Footsoldier's padded armour from Korea, Asia. Part of the Pitt Rivers Museum Founding Collection. Given to the Museum in 1884.
This padded canvas armour dates to the 19th century although it is of a style worn by the Korean military since the late 16th century.
The coarse material was hand-woven by women and it was worn by a foot soldier, probably drawn from the rural peasantry. it features pearwood block-printing: Chinese script on the chest and helmet reads, 'Om Mani Padme Hum', which loosely translates as, 'Behold! The Jewel of Enlightenment is in the Lotus!' This common Buddhist mantra is sacred to Kwn Yin, the goddess of mercy and compassion.
The large symbols on th kilt and the three helmet flaps may represent the Taoist 'Five Sacred Mountains'. Korean textile armours are quite rare and only a handful of examples survive in museums.
A Place in History
Gilbert and Ellice Island stamp, London Missionary Society 1970, showing Samuel James Whitmee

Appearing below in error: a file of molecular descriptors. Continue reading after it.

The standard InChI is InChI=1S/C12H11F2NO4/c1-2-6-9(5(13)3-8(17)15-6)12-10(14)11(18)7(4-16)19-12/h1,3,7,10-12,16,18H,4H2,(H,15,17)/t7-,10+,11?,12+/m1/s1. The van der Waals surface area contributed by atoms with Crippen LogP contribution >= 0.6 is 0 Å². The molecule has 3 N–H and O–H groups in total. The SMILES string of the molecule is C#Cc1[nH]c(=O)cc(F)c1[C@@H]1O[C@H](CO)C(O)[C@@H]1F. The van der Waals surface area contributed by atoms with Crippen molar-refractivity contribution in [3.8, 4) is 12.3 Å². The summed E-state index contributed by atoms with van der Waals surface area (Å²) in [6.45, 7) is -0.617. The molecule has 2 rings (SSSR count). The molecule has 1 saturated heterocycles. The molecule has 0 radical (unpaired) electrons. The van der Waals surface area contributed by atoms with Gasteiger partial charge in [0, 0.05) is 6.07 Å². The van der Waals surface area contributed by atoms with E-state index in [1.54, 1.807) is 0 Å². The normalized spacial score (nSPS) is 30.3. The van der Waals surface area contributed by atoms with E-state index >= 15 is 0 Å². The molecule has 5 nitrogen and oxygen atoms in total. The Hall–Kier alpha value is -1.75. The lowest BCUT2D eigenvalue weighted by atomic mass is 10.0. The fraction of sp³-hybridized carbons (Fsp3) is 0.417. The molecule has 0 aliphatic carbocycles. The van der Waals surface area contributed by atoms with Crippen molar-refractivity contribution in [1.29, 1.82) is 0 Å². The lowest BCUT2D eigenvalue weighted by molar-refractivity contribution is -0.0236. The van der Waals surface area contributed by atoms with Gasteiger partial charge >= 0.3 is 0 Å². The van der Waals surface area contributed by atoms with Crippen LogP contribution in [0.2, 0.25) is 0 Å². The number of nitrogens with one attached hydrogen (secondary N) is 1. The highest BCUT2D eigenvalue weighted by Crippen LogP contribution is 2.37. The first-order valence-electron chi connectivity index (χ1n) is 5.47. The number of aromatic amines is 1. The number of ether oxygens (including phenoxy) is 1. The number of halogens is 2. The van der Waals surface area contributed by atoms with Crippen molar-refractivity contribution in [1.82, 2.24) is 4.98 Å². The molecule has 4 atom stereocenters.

This armour was one of many objects collected and donated by the reverend Samuel James Whitmee (1838-1925) of the London Missionary Society (LMS). The LMS was a non-denominational missionary society formed in England in 1795 by evangelical Anglicans and Nonconformists, with a largely Congregationalist and anti-slavery stance.
Whitmee served in the Pacific Islands and met Robert Louis Stevenson whilst in Samoa, to whom he taught the local language. Although Stevenson initially opposed Christian missions as having a dire effect on the people, Whitmee and his handful of colleagues obviously had a positive impact on the famous writer who observed in one of his letters: "whether Catholic or Protestant...with all their deficiency...the missionaries are the best and most useful whites in the Pacific."* Whitmee's reputation in the Pacific was such that he was even pictured on the 25c stamp of the Gilbert and Ellice Islands in 1970 (now Kiribati and Tuvalu, respectively).
*From The Letters of Robert Louis Stevenson, vol. III, p262, quoted in James Townsend, 'Robert Louis Stevenson: So Near, So Far', Journal of the Grace Evangelical Society, Vol. 12:22 (Spring, 1999)